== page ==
With 2001 drawing to a close, the Daily Planet asked members of the Board of Education to recall their most significant decisions from the past year.
The clear winner: the hiring of new Superintendent Michele Lawrence last spring.
“The most important decision a school board can make is getting an educational leader,” said Terry Doran, a school board member. “In getting Michele Lawrence, we really felt we got someone who had the necessary skills to confront the issues we face.”
“The new superintendent really is bringing to us a clear track record of success,” added Shirley Issel, president of the school board, referring to Lawrence’s ten-year run as superintendent of the Paramount United School District in Los Angeles County.
School board members said Lawrence has been particularly helpful, thus far, in focusing attention on the need to improve the district’s struggling business, data, food services and maintenance systems.
“There were slippages over several years and at some point it gets critical,” said John Selawsky, a school board member, referring to the decline of district systems. “We’ve reached that stage.”
Selawsky says Lawrence has helped to clarify the connection between these systems and the day-to-day realities of the classroom. But, he credits Steve Gladstone, who served as interim superintendent before Lawrence took over in July, with laying the groundwork on business and maintenance issues.
Indeed, Selawsky said the board’s January decision to hire an interim superintendent who did more than just tread water was one of the board’s most important moves of the year.
Ted Schultz, a school board member, said the board’s ongoing efforts to reorganize the faltering business department also deserve top billing.
The board attempted to lend some stability to the department, roiled by the departure of key administrators this year, and hampered by an old data processing system, when it hired a new business chief, Jerry Kurr, in December.
Kurr had served as a business consultant for the district for several months before applying for the full-time position.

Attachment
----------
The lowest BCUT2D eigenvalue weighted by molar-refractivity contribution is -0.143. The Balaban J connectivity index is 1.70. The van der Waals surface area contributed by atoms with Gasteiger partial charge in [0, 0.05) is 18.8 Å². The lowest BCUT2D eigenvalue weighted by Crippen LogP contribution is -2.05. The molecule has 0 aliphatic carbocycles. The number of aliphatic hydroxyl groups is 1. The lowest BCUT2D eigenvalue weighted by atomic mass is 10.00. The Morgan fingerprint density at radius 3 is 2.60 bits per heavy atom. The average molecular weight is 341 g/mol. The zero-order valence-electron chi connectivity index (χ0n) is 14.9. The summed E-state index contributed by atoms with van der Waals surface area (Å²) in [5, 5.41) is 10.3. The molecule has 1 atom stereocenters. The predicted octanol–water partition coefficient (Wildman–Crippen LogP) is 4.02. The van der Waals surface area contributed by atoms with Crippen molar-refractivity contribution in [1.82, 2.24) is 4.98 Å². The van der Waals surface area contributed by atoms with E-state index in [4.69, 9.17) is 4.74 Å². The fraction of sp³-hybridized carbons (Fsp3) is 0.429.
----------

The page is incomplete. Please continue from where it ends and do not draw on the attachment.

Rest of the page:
“We were just thrilled that we could get a person of this quality so rapidly, and someone who knows the district so well,” said Doran.
Schultz said he hoped the business department will now be in a position to make the transition to a new data processing system that will help with budget decisions. The transition, planned since 2000, has been slowed dramatically by significant turnover in the business department, board members said.
Selawsky and Schultz said the decision to institute the ninth grade Critical Pathways program at Berkeley High School this fall was also a key decision.
The program, which seeks to stem the tide of ninth and 10th grade dropouts, identifies “at-risk” students, monitors their school attendance and provides extra help in reading and math.
Selawsky said the board has not passed final judgment on what may be the most controversial issue it has faced this year: small schools.
The board did decide, in its Dec. 19 meeting, to reject a proposal by the Coalition for Excellence and Equity, a community group, to divide Berkeley High School into a series of small, themed schools in the fall of 2003.
Instead, the board called for greater research into small schools models across the country.
Still, Selawsky said the eventual fate of small schools at Berkeley High is still very much up for debate.
Board Vice President Joaquin Rivera was out of town and unavailable for comment.